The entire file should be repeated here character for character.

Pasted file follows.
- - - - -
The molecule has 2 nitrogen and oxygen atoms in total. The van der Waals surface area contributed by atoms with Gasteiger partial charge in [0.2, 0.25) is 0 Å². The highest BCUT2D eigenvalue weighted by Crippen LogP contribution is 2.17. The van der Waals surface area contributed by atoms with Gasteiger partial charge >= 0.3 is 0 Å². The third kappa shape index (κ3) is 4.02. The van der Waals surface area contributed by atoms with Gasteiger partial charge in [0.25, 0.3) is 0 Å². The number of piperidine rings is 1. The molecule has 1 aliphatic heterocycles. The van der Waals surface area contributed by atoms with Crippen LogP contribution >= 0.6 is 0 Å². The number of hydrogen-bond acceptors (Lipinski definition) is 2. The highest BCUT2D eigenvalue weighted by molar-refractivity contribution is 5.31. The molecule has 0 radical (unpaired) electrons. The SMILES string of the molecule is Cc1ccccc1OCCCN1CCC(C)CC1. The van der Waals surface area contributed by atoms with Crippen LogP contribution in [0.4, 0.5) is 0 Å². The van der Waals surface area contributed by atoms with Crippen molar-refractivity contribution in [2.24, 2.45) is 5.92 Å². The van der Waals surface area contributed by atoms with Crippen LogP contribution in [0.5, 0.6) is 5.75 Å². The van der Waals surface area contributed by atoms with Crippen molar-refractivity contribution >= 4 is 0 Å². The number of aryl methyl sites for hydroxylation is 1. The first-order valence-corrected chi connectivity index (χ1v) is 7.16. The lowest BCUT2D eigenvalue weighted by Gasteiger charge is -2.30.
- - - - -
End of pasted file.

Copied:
The molecule has 2 nitrogen and oxygen atoms in total. The van der Waals surface area contributed by atoms with Gasteiger partial charge in [0.2, 0.25) is 0 Å². The highest BCUT2D eigenvalue weighted by Crippen LogP contribution is 2.17. The van der Waals surface area contributed by atoms with Gasteiger partial charge >= 0.3 is 0 Å². The third kappa shape index (κ3) is 4.02. The van der Waals surface area contributed by atoms with Gasteiger partial charge in [0.25, 0.3) is 0 Å². The number of piperidine rings is 1. The molecule has 1 aliphatic heterocycles. The van der Waals surface area contributed by atoms with Crippen LogP contribution >= 0.6 is 0 Å². The number of hydrogen-bond acceptors (Lipinski definition) is 2. The highest BCUT2D eigenvalue weighted by molar-refractivity contribution is 5.31. The molecule has 0 radical (unpaired) electrons. The SMILES string of the molecule is Cc1ccccc1OCCCN1CCC(C)CC1. The van der Waals surface area contributed by atoms with Crippen LogP contribution in [0.4, 0.5) is 0 Å². The van der Waals surface area contributed by atoms with Crippen molar-refractivity contribution in [2.24, 2.45) is 5.92 Å². The van der Waals surface area contributed by atoms with Crippen LogP contribution in [0.5, 0.6) is 5.75 Å². The van der Waals surface area contributed by atoms with Crippen molar-refractivity contribution >= 4 is 0 Å². The number of aryl methyl sites for hydroxylation is 1. The first-order valence-corrected chi connectivity index (χ1v) is 7.16. The lowest BCUT2D eigenvalue weighted by Gasteiger charge is -2.30.